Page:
Immigration Enforcement: Another Reason Why We Need Smart, Moral Cops

“Mr. Attorney General, we will hold illegal border crossers as you wish, but we will NOT separate minor children from their parents!”

Most of us are shocked by our nation’s recent decision to separate children from their parents who are illegally entering the United States. As I understand it, prior to the present decision, illegal immigrants and their children remained together and the adults were given a court date which required their appearance at a future date. Illegal immigration was not a felony crime. Now one can argue about whether this is good or bad public policy, but, that’s the way it was.

Now comes our U.S. Attorney General who wants to get tough on immigration. He uses Christian scriptures (Romans 13), that Christians should obey the laws of civil government, to justify his toughness. (Deftly avoiding the issue of just versus unjust laws).

So now the border police are told to consider illegal border crossings to be felony offenses — and how (in past practice) do police handle felons? Well, they separate them from their children, put the adults in jail, and call child welfare authorities to take the children into protective custody.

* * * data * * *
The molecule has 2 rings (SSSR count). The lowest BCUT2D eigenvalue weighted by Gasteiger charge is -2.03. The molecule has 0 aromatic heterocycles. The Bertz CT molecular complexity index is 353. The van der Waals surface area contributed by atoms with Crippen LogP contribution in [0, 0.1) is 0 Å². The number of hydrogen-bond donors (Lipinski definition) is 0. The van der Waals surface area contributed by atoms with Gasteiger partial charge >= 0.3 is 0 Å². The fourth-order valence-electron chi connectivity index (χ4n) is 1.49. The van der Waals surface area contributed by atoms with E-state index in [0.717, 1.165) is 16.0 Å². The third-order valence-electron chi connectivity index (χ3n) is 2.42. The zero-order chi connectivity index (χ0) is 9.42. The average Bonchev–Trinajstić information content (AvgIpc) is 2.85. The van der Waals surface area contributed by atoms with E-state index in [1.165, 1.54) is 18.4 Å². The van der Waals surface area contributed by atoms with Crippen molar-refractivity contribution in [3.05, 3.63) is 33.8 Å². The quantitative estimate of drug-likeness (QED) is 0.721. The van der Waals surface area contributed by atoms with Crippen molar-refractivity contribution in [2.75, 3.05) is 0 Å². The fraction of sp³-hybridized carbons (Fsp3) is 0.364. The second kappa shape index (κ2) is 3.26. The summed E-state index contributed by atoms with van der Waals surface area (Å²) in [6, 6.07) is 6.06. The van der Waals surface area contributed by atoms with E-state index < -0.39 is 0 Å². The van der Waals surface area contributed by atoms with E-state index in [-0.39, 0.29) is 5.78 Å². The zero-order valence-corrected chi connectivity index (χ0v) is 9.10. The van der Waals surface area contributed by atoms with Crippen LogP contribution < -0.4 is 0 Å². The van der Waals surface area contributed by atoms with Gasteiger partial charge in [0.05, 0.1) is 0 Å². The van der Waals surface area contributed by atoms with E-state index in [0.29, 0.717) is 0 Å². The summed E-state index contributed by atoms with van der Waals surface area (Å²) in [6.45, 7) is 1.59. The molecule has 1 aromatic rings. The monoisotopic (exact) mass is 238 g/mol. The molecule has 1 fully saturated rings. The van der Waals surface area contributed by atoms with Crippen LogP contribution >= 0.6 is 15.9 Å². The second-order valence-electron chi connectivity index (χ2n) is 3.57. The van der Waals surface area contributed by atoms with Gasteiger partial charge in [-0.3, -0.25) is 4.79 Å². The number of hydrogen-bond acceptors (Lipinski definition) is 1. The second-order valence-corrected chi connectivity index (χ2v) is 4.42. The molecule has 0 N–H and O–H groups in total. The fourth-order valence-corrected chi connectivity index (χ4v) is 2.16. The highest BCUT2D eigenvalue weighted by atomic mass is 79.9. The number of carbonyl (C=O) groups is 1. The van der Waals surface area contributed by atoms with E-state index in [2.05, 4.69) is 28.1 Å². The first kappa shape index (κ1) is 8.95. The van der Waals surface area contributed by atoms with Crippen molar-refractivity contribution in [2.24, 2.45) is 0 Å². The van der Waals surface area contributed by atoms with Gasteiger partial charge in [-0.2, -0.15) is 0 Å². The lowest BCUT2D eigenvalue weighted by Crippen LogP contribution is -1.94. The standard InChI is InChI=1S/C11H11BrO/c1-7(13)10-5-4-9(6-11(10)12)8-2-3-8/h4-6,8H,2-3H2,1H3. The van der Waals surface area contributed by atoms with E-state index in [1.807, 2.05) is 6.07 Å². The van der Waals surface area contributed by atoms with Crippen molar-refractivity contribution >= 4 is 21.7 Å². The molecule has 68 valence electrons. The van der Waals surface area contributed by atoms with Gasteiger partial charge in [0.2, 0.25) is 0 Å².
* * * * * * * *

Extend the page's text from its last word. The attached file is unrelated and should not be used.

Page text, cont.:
Is this the most ethical way to respond? Now here’s why we need smart, moral cops: they need to think about our values as a nation. While it has been past practice to separate felonious parents from their children, is this the best way to respond today to this problem? Can exceptions be made; that is can we create a new way to handle those in our country illegally without separating adults from their children? (I understand babies are NOT being separated, but children around 4 or 5 years of age and older are.)

Can border patrol leaders stand up and say, “Mr. Attorney General, we will hold illegal border crossers as you wish, but we will NOT separate minor children from their parents!”

That’s what I would expect a police leader to say and do. Of course, I would suggest this, at first, is not done publicly, but as a series of negotiations with federal prosecutors.

This is not too much to ask or expect from police in a democratic society.


MORE ON THIS:

  • Officials are not allowed to touch or hold crying children. What a pediatrician has to say about this HERE.
  • What happens when families are separated? Find out HERE.
  • Find out what one police chief has to say about this HERE.